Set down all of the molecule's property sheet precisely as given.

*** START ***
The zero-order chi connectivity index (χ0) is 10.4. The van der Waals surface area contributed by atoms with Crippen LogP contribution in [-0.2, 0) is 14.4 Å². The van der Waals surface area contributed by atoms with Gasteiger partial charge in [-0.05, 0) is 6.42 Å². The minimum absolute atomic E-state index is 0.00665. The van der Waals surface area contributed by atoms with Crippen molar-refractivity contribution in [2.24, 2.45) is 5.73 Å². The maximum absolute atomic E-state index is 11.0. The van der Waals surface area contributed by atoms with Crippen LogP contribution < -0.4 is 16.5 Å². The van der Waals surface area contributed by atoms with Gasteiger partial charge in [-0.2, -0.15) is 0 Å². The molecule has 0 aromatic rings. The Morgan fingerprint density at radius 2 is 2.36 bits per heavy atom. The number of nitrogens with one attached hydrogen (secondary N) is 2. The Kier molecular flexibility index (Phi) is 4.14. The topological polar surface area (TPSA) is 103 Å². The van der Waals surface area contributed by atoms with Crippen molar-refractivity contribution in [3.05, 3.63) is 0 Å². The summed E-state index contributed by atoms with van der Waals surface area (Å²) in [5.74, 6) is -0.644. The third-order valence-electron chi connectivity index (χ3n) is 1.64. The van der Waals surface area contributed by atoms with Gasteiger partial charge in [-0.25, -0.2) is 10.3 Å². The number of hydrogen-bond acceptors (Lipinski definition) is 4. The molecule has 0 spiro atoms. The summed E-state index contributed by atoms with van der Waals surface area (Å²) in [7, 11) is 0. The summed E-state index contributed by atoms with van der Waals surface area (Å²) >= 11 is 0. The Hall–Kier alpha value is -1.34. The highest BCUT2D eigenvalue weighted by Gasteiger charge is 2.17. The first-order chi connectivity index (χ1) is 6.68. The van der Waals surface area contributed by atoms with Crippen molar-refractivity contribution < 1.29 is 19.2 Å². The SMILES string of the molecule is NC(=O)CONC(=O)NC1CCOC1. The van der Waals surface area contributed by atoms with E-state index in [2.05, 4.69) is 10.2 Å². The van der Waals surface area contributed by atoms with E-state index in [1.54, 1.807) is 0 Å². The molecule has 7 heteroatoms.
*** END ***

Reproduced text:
The zero-order chi connectivity index (χ0) is 10.4. The van der Waals surface area contributed by atoms with Crippen LogP contribution in [-0.2, 0) is 14.4 Å². The van der Waals surface area contributed by atoms with Gasteiger partial charge in [-0.05, 0) is 6.42 Å². The minimum absolute atomic E-state index is 0.00665. The van der Waals surface area contributed by atoms with Crippen molar-refractivity contribution in [2.24, 2.45) is 5.73 Å². The maximum absolute atomic E-state index is 11.0. The van der Waals surface area contributed by atoms with Crippen LogP contribution < -0.4 is 16.5 Å². The van der Waals surface area contributed by atoms with Gasteiger partial charge in [-0.2, -0.15) is 0 Å². The molecule has 0 aromatic rings. The Morgan fingerprint density at radius 2 is 2.36 bits per heavy atom. The number of nitrogens with one attached hydrogen (secondary N) is 2. The Kier molecular flexibility index (Phi) is 4.14. The topological polar surface area (TPSA) is 103 Å². The van der Waals surface area contributed by atoms with Crippen molar-refractivity contribution in [3.05, 3.63) is 0 Å². The summed E-state index contributed by atoms with van der Waals surface area (Å²) in [5.74, 6) is -0.644. The third-order valence-electron chi connectivity index (χ3n) is 1.64. The van der Waals surface area contributed by atoms with Gasteiger partial charge in [-0.25, -0.2) is 10.3 Å². The number of hydrogen-bond acceptors (Lipinski definition) is 4. The molecule has 0 spiro atoms. The summed E-state index contributed by atoms with van der Waals surface area (Å²) in [7, 11) is 0. The summed E-state index contributed by atoms with van der Waals surface area (Å²) >= 11 is 0. The Hall–Kier alpha value is -1.34. The highest BCUT2D eigenvalue weighted by Gasteiger charge is 2.17. The first-order chi connectivity index (χ1) is 6.68. The van der Waals surface area contributed by atoms with Crippen molar-refractivity contribution < 1.29 is 19.2 Å². The SMILES string of the molecule is NC(=O)CONC(=O)NC1CCOC1. The van der Waals surface area contributed by atoms with E-state index in [2.05, 4.69) is 10.2 Å². The van der Waals surface area contributed by atoms with E-state index in [1.54, 1.807) is 0 Å². The molecule has 7 heteroatoms.